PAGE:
Invasion of Privacy: Student demonstrates determination after return from mandated two-year stint in South Korean army

From June 2016 to March 2018, international relations and English double major junior Dong Won Oh served in the South Korean army. Raised in India because of his father’s job, Oh attended high school in America and chose Geneseo per recommendation of his counselor (Courtesy of Dong Won Oh).

International relations and English double major junior Dong Won Oh has accomplished more in his life than most people his own age. While most students typically venture off to college after high school graduation, Oh enlisted as a soldier in the South Korean draft for two years in the middle of his college career.

As a child, Oh was raised in India because of his father’s employment but was legally required to dedicate two years of his life to participate in the draft, where he would essentially train as a soldier. 

“My dad used to work for Samsung, so I was raised in India because he was stationed abroad in the Southeast Asian market. Then I came [to Geneseo] for two years of college,” Oh said. “And South Korea still has a draft, so I was there for two years; June 13, 2016 through March 12, 2018. Then I came back for my junior year [in the] fall last year, and I’m in my second semester.”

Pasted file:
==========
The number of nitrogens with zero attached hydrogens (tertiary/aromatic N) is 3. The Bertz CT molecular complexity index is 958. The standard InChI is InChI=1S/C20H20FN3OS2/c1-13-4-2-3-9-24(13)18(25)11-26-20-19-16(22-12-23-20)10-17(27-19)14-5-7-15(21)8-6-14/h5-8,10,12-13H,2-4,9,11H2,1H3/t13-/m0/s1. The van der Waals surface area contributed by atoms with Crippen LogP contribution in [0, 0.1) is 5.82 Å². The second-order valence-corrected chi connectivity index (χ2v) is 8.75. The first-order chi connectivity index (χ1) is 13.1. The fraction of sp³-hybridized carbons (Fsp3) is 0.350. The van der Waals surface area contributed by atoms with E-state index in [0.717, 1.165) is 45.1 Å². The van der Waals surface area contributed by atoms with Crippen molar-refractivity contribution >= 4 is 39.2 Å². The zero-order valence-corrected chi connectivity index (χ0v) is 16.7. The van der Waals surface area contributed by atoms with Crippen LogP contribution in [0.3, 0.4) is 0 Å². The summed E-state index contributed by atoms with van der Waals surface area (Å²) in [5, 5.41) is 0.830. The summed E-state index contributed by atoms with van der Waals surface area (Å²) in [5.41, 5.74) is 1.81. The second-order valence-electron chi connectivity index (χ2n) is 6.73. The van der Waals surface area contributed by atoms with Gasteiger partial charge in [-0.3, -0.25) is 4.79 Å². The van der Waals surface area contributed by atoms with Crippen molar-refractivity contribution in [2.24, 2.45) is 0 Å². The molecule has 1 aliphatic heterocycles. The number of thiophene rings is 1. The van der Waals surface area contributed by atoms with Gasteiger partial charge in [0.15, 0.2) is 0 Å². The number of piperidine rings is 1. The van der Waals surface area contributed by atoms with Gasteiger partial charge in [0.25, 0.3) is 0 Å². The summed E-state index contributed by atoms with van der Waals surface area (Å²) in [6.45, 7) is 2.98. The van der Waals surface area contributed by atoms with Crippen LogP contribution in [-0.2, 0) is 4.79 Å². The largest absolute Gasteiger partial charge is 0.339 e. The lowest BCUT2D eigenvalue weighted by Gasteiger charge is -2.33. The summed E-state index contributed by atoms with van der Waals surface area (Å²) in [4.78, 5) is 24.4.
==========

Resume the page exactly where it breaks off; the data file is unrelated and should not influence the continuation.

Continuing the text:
In reflecting upon his involvement in the artillery division in South Korea, Oh acknowledges that without this unique experience, he would not have had the opportunity to use different combat tools or to bond with other people in training. 

“[I was] meeting all the new people [and I was] doing things I wouldn’t have done because I was assigned to an artillery division, so I drove a tank for a while. Guns are very restricted in Korea, so I did that,” Oh said. “[You experience the feeling] of being part of something bigger than yourself. But there wasn’t really much of a choice because it was conscription.”

Oh recognizes that when different obstacles are thrown in one’s path, they are often difficult to combat. But he has come to realize that many of his issues are now more manageable to overcome because of his experience in such a chaotic, challenging setting. 

“I mean my life was derailed for two years, but I feel like you go through something hard and you come out of it and you become more resilient to things,” Oh said. “Everything else seems very manageable.” 

Even though participating in a draft is a life-changing experience, Oh only suggests that people become soldiers if they are passionate for the cause.

“I’d say only if you believe in the cause behind it,” Oh said. “[I didn’t believe in the cause]; I just did the two years that was legally mandated.”

Since his enlistment, Oh has focused on education. Even though he previously lived in a different country where the way of life and academic focus differ from the United States, he chose to receive his education in the U.S.

“My dad … worked and lived in New Delhi, still does, since 2004,” Oh said. “So, I moved abroad, and I attended the American Embassy school. [I chose Geneseo] because my high school counselor recommended it.” 

Now as a junior, Oh has involved himself in several campus organizations, and he continues to seek out different events at Geneseo.